Chapter 4 of the new NASEM report addresses strategies and applications for Legionella control in building water systems, including temperature control, disinfection, flow and flushing management, plumbing material selection, distal devices (i.e., plumbing fixtures far-removed from centralized water treatment and heating), and prevention of aerosols. It covers potable water supply, large institutional buildings and households, cooling towers and humidifiers, and hot tubs. Chapter 5 covers regulations and guidelines for Legionella management. Multiple strategies and technologies can be considered as their effectiveness are often closely related. For example, optimized flow and removal of premise plumbing “dead ends” is required for effective delivery and maintenance of heat shocks as well as chemical disinfectants.

Below are some key findings and recommendations from the NASEM report: 

  • All public buildings, including hotels, businesses, schools, apartments, and government buildings, should have a water management plan or program to reduce the risk of Legionella growth and spread.
  • A minimum disinfectant residual level should be required throughout public water systems with treatment performance validated by routine monitoring for Legionella in the distribution system. How best to do this should be researched.
  • Although it is unclear to what extent disinfection residuals can consistently achieve Legionella control within premise plumbing, recent research shows that monochloramine better controls Legionella risk in building water systems than free chlorine, but the reasons for the improved performance are not yet clear.
  • Hot-water heater temperatures should be maintained above 60°C (140°F) and exceed 55°C (131°F) at distant plumbing fixtures; maintaining temperatures outside Legionella’s preferred growth range of 25°C to 43°C (77°F to 109°F) is one of the key strategies for Legionella control.
  • Guidance and improved education about Legionella management are needed for homeowners, especially for at-risk subpopulations such as the elderly.
  • To help protect high-risk occupant populations, low-flow fixtures should not be allowed in hospitals and long-term care facilities; low-flow fixtures like faucets and showers increase water age, restrict disinfectant levels, and decrease disinfection provided by high-water temperatures.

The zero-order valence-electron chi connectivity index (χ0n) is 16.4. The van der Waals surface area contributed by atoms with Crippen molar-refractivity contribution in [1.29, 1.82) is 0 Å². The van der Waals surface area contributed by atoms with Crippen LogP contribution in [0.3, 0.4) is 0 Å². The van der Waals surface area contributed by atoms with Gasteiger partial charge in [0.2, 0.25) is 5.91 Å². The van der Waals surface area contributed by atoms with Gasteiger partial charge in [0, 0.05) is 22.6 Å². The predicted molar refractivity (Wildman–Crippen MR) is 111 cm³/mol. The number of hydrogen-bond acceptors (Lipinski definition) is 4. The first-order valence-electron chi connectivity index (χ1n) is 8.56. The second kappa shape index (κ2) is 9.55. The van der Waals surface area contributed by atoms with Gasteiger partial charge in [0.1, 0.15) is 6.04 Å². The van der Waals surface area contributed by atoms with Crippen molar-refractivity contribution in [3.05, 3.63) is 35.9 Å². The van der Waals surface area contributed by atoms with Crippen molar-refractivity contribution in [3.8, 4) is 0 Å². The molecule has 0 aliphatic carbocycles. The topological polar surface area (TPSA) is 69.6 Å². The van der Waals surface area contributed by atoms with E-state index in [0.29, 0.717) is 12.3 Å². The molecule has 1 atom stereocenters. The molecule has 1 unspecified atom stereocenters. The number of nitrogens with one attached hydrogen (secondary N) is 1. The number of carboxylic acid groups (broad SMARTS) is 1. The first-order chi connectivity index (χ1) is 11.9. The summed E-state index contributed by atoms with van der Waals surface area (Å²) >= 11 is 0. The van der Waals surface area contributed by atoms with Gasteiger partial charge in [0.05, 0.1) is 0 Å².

• Green building codes can complicate and increase Legionella management and risk by increasing water residence times, decreasing or eliminating disinfectant residuals, and lowering hot-water temperatures, particularly at distant plumbing fixtures. Criteria for certifying green buildings as well as energy- and water-conservation features should account for risk factors for Legionella.

The Future of Legionella Management

We cannot control or understand what we do not measure and there is a great need to invest in systematic and quantitative studies on the occurrence of Legionella bacteria in building water systems. As new methods gain acceptance, more data on how effective the multi-barrier approaches are will be forthcoming. This will require partnerships between government agencies, water utilities, and building managers to ultimately control and reverse the trends of this disease.    

Joan B. Rose, PhD, is the Homer Nowlin Chair in Water Research at Michigan State University and a member of the Water Quality and Health Council.

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1Management of Legionella in Water Systems, NASEM 2019.

2 Legionellosis also includes a less serious, flu-like infection called Pontiac fever.